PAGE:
Augmenting human capabilities with AI can have impacts for specialties like oncology, primary care, and imaging. For example, recent research found that a breast cancer algorithm trained on mammogram images using machine and deep learning models, was able to predict biopsy malignancy and distinguish between normal and abnormal screening results at a level similar to radiologists. Given this level of accuracy, the machine learning model could assist radiologists in breast cancer detection as a second reader while reducing the likelihood of missed diagnoses.

When it comes to personalized medicine and improving care, AI can help with both risk prediction and diagnosis as well as therapy planning. Genome-informed prescribing, one of the first areas to show how personalized medicine can operate at scale, could be expanded with machine learning algorithms that predict what patients need based on genomic information. Deep learning has also been used to combine scientific knowledge with findings from sequencing to identify links among genome variations and disease. As AI continues to grow and develop within the healthcare field, so will its applications and uses, pushing the boundaries of what is possible in personalized medicine.

Blockchain and Data Security

Originally developed for supporting cryptocurrencies, blockchain technology has found applications in many other sectors including healthcare. A decentralized and distributed ledger technology that ensures transparency, security, and data immutability, blockchain offers useful data management and collaboration possibilities when applied to personalized medicine. Since most healthcare records are now digital, information security and privacy are more important than ever. Blockchain’s decentralized structure offers a safe way to store personalized healthcare information.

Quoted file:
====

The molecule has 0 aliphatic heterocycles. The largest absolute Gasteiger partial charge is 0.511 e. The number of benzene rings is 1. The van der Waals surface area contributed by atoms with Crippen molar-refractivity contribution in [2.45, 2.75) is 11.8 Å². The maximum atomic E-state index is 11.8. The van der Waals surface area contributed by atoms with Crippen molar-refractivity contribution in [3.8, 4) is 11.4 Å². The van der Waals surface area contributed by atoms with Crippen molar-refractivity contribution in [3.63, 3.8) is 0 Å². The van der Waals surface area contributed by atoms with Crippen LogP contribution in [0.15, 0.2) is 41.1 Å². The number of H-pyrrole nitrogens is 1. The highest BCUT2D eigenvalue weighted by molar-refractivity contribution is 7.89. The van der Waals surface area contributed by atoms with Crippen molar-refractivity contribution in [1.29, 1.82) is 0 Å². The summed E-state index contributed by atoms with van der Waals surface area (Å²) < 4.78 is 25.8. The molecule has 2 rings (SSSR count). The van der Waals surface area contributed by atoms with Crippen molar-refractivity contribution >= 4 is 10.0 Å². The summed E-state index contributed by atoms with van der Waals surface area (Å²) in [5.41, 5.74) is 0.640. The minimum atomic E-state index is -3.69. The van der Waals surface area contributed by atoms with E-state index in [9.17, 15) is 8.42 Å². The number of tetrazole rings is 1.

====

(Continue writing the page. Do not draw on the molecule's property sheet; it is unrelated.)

Blockchain also offers a unified and secure platform for sharing patient information among providers. The exchange of patient data across systems is critical for effective personalized medicine and blockchain facilitates this exchange, ensuring collaboration among providers while keeping data secure. Additionally, thanks to blockchain’s inherent traceability and transparency healthcare institutions and researchers can train machine learning on data from electronic medical records without the need for data centralization and without risking data privacy in the process.